Gardening expert explains benefits of not mowing your lawn
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Garden designer Darren Rudge joined Mercy Muroki and Darren McCaffrey on GB News this morning. Mr Rudge, who has spent over 30 years in the horticultural industry, discussed Plantlife’s “no-mow” initiative and encouraged Britons to keep their gardens more “wild”. Plantlife is a British conservation charity working nationally and internationally to save threatened wild flowers, plants and fungi.
The charity’s campaign asked gardeners to leave their lawnmowers in their sheds on May 1 and allow your lawn flowers to bloom.
The gardening pro explained further: “Plantlife this year had no-mow May so don’t mow your lawn in May.
“Certainly leave the lawn longer than you normally would do.
“Only if it’s just two or three inches. The amount of diversity you actually get within the lawn itself raises by 60 percent.
“So bees and butterflies tend to be fairly early and the odd weed or two basically gives them that nectar just to push them onwards.
“Do leave your lawn a little bit on the wild side.”
Mr Rudge said as gardeners and horticulturalists, Britons have been trained to be really tidy.
However, leaving a “little bit of a mess” could increase your garden’s diversity.
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“There’s loads of simple ways you can actually do that within your garden space,” he added.
Co-host Darren McCaffrey asked whether cutting your lawn further down the line could effectively “lead the bees down the garden path”.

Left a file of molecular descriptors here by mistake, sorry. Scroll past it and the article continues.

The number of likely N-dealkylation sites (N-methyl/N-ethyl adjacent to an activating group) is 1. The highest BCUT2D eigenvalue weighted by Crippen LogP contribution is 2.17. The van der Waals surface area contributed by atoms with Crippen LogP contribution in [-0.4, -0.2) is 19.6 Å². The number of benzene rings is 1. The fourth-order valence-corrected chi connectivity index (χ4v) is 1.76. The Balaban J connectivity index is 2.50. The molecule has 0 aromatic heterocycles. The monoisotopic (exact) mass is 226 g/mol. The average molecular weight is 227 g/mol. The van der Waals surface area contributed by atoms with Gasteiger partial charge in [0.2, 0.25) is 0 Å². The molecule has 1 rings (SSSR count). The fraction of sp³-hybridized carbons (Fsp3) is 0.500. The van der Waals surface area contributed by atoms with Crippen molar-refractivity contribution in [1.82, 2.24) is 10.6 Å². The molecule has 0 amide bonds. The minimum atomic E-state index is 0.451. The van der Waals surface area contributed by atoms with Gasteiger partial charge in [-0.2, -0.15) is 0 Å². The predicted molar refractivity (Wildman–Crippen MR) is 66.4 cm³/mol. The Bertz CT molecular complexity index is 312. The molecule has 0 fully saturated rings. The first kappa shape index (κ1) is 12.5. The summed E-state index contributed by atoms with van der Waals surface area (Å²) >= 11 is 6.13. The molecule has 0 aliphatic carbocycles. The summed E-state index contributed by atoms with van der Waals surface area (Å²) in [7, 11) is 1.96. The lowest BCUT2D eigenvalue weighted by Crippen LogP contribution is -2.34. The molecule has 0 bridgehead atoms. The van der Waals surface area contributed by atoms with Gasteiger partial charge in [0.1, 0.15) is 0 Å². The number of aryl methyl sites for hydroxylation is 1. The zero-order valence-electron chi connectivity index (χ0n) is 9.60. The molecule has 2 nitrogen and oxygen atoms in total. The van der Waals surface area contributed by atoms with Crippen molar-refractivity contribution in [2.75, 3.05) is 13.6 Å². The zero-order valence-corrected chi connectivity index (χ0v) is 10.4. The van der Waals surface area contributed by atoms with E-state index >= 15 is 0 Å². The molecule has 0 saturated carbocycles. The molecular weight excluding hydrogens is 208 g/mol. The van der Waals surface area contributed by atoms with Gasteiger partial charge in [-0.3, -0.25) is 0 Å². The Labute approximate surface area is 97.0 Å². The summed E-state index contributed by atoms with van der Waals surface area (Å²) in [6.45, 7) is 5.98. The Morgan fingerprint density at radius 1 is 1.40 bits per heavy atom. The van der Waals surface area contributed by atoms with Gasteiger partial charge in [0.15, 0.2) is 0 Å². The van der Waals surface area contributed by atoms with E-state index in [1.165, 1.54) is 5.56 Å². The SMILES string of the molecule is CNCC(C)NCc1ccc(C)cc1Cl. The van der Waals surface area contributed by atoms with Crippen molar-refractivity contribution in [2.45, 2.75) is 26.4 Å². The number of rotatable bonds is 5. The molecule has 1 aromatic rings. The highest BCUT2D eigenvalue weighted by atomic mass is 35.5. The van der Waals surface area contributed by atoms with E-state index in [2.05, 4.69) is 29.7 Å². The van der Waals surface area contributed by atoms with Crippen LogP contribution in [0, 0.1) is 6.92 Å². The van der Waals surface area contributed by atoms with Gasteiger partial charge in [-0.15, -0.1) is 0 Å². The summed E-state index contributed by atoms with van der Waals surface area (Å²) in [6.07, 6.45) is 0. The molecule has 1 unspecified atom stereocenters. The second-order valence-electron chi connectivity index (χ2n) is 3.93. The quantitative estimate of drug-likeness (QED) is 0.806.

He said: “You’re telling them it’s safe, they make a home, get comfortable but if you are going to mow your lawn at any point, it’s going to destroy that habitat.”
But the lawn expert said gardeners can simply leave parts of their lawn long for pollinators.
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He explained: “You can leave an area of lawn long if you wanted to do that and keep an area of the lawn short.
“You don’t have to leave it all on the longer side.
“If you cut later in the season, obviously the bees have done their job once the season is over and done with.
“Really, it’s thinking about when do we get the majority of our flowers, when are bees and things like that buzzing around the place.
“That’s when the plants themselves need to be available for them to drink that lovely nectar.”
Plantlife also encourage councils to leave parks and road verges “to go wild”.
They also encouraged farmers to keep their meadows long.
Their website claims: “A three acre meadow can be home to nine million flowers producing enough nectar to support half a million bees every day.”
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